The Jewish school board president in a Pennsylvania town that has canceled the invocation at its high school commencement following controversial remarks by a student at last year’s ceremony said he is not “anti-Christian.”
Rick Rabinowitz was the first to raise objections with the Pottsgrove school administration following the 2015 ceremony in which the student invoked the name of Jesus Christ and called everyone in the audience sinners, singling out non-Christians, the local newspaper The Mercury reported.
Amid the controversy, which reportedly included an emotional debate on Facebook, a public school board meeting to discuss the issue is scheduled for Tuesday at the high school.
Telling The Mercury he is not anti-Christian, Rabinowitz noted that he is married to a Catholic woman and celebrates Christian holidays with his family, including Christmas.
He told the local CBS affiliate, “Everybody should be afforded the opportunity to have the best possible graduation, without offense.”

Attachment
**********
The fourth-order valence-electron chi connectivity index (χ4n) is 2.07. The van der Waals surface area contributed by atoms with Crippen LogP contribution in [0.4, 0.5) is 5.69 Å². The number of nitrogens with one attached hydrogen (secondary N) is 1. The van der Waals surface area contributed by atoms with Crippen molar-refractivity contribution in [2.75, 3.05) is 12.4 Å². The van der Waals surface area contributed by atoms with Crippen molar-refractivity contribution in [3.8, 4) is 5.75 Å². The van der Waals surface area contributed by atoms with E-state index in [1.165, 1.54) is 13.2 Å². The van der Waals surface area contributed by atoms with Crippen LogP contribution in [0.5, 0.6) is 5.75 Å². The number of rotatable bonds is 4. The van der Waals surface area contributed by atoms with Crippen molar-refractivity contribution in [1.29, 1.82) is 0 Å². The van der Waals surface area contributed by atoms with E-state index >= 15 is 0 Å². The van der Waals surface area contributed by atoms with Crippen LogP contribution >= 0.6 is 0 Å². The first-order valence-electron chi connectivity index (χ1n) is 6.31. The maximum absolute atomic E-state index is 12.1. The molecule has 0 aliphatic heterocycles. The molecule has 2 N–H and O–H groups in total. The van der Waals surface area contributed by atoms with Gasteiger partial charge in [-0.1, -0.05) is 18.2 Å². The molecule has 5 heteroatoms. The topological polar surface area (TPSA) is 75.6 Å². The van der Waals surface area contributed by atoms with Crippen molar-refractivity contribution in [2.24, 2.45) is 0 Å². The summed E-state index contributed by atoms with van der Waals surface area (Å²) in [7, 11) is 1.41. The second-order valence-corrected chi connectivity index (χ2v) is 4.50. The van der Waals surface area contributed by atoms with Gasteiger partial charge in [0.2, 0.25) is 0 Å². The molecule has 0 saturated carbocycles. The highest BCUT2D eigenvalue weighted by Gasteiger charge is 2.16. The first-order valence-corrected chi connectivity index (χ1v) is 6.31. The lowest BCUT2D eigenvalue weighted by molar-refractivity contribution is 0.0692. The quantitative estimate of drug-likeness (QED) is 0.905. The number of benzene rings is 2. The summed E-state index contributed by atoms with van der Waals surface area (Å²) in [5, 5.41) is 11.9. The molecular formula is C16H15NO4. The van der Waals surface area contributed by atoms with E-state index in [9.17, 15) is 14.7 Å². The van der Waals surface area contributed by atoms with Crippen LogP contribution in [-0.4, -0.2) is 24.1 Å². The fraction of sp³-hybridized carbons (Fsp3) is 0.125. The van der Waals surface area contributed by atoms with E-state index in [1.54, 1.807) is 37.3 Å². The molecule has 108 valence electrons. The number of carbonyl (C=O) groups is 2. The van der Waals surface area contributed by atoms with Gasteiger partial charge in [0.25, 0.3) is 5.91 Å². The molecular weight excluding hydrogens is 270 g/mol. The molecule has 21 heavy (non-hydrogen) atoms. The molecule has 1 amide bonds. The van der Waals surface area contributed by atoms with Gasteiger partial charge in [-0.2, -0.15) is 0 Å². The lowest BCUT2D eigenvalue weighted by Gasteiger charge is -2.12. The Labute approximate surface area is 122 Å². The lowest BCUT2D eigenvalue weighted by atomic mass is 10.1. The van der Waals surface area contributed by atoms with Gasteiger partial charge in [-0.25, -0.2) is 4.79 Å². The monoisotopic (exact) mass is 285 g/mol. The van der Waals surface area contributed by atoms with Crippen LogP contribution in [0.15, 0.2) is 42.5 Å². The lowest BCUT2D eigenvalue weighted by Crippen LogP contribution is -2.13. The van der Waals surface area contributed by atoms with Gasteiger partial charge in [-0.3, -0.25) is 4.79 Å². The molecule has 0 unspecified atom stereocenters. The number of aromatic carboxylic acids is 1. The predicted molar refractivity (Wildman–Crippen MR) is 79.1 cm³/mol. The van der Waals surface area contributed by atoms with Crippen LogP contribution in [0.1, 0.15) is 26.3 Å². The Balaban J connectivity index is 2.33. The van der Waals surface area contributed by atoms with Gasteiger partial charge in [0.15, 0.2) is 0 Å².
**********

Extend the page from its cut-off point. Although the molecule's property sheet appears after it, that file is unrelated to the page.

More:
The decision on canceling the invocation at the June 15 commencement reportedly was made last summer but was not made public until late last month.
The district’s attorney has determined that an invocation at the graduation violates the Constitution’s establishment clause. Marc Davis in his legal brief cited the U.S. Supreme Court and the 3rd Circuit Court of Appeals, the highest federal appellate court governing Pennsylvania.
An invocation has been held at the district’s graduations for over 20 years, though Pottsgrove has no official policy regarding invocation and benediction at graduation, according to reports.
Some residents of Pottsgrove, which has a population of about 3,200, have suggested that students be allowed to decide whether to have an invocation.
Meanwhile, students have organized a baccalaureate ceremony for those who want to have prayer as part of their graduation activities, to be held two days before the graduation ceremony.
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